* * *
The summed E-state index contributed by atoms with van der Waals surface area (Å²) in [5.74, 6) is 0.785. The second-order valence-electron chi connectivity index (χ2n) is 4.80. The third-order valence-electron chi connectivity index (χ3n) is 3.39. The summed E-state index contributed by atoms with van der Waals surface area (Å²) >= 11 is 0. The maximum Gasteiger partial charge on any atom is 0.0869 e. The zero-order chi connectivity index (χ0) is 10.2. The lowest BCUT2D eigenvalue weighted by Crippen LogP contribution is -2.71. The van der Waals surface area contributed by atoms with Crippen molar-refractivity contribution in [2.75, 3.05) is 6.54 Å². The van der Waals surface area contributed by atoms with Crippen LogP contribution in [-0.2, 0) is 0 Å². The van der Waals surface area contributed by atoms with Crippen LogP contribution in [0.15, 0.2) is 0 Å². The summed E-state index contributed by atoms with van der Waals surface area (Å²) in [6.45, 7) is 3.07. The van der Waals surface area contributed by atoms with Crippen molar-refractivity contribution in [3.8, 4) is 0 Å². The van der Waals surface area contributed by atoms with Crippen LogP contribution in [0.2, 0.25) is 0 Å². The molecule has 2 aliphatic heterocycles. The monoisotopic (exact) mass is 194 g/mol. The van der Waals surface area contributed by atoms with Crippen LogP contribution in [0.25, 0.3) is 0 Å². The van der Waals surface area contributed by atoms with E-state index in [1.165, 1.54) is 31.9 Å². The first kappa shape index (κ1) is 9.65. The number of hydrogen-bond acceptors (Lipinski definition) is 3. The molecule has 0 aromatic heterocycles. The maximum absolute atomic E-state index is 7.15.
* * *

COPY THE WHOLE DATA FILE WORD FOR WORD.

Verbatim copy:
The summed E-state index contributed by atoms with van der Waals surface area (Å²) in [5.74, 6) is 0.785. The second-order valence-electron chi connectivity index (χ2n) is 4.80. The third-order valence-electron chi connectivity index (χ3n) is 3.39. The summed E-state index contributed by atoms with van der Waals surface area (Å²) >= 11 is 0. The maximum Gasteiger partial charge on any atom is 0.0869 e. The zero-order chi connectivity index (χ0) is 10.2. The lowest BCUT2D eigenvalue weighted by Crippen LogP contribution is -2.71. The van der Waals surface area contributed by atoms with Crippen molar-refractivity contribution in [2.75, 3.05) is 6.54 Å². The van der Waals surface area contributed by atoms with Crippen LogP contribution in [-0.2, 0) is 0 Å². The van der Waals surface area contributed by atoms with Crippen LogP contribution in [0.15, 0.2) is 0 Å². The summed E-state index contributed by atoms with van der Waals surface area (Å²) in [6.45, 7) is 3.07. The van der Waals surface area contributed by atoms with Crippen molar-refractivity contribution in [3.8, 4) is 0 Å². The van der Waals surface area contributed by atoms with Crippen LogP contribution in [0.2, 0.25) is 0 Å². The molecule has 2 aliphatic heterocycles. The monoisotopic (exact) mass is 194 g/mol. The van der Waals surface area contributed by atoms with Crippen LogP contribution in [0.25, 0.3) is 0 Å². The van der Waals surface area contributed by atoms with E-state index in [1.165, 1.54) is 31.9 Å². The first kappa shape index (κ1) is 9.65. The number of hydrogen-bond acceptors (Lipinski definition) is 3. The molecule has 0 aromatic heterocycles. The maximum absolute atomic E-state index is 7.15.